A Graphene Probe for Sensing Flow Velocity

Y. Cui (USA)


Graphene; nanoelectronics; sensing; flow velocity; microfluidics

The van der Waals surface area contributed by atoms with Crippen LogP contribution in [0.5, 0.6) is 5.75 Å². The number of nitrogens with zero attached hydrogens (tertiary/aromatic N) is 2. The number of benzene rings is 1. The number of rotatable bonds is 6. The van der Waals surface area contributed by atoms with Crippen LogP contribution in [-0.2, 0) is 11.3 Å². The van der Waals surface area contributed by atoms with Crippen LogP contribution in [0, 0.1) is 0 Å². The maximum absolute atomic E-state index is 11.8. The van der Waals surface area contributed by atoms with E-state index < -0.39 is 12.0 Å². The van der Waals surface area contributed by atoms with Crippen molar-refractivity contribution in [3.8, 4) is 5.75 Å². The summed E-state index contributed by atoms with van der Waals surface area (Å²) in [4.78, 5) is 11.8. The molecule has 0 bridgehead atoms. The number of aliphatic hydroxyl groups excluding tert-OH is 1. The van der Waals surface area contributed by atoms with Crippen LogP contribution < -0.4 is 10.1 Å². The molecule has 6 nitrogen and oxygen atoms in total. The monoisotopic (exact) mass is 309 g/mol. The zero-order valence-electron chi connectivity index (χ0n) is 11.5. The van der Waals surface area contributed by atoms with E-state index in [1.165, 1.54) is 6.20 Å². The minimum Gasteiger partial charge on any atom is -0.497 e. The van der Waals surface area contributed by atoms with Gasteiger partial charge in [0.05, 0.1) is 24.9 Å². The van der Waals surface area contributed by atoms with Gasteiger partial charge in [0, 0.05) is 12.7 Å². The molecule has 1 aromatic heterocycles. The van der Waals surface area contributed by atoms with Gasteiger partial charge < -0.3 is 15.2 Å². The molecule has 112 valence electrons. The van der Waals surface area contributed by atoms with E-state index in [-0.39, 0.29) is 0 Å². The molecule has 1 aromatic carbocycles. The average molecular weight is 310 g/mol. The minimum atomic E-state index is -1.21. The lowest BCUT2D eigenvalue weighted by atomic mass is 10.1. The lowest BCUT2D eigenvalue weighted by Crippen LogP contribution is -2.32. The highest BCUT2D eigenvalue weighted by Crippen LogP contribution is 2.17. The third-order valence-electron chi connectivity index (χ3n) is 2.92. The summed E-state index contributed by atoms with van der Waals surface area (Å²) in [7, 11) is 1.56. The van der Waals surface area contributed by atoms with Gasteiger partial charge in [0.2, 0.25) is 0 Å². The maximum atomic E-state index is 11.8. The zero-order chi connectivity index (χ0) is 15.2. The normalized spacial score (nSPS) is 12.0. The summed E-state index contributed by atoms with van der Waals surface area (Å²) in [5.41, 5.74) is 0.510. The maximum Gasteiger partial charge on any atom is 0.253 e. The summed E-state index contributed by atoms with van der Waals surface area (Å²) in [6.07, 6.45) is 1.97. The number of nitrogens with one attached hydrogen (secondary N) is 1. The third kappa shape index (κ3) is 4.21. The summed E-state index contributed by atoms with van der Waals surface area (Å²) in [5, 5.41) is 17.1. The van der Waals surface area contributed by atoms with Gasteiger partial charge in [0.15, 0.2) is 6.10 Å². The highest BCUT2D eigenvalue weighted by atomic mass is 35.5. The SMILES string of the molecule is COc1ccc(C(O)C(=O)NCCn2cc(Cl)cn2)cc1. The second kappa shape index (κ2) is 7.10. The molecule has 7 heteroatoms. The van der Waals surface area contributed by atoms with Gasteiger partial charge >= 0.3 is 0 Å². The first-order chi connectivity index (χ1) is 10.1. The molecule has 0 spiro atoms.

The development of a miniaturized sensing platform for the detection of flow velocity could stimulate exciting scientific and technological opportunities. Graphene is a single-atom-thick two-dimensional carbon-based material that has attracted significant recent interest due to its remarkable sensing property. Surface science, molecular biology, and chemical and biological analysis are always concerned with fluid velocity and transport. Here, I demonstrate that a graphene field effect transistor incorporated into a microfluidic channel, locally senses the change in electrostatic potential induced by the flow of liquid solutions, including deionized water and ethanol. The results show that the graphene conductance changes are proportional to the flow rates, functioning as a flow sensor. I anticipate that these results can open up exciting opportunities for graphene-based nanoelectronics in liquids.

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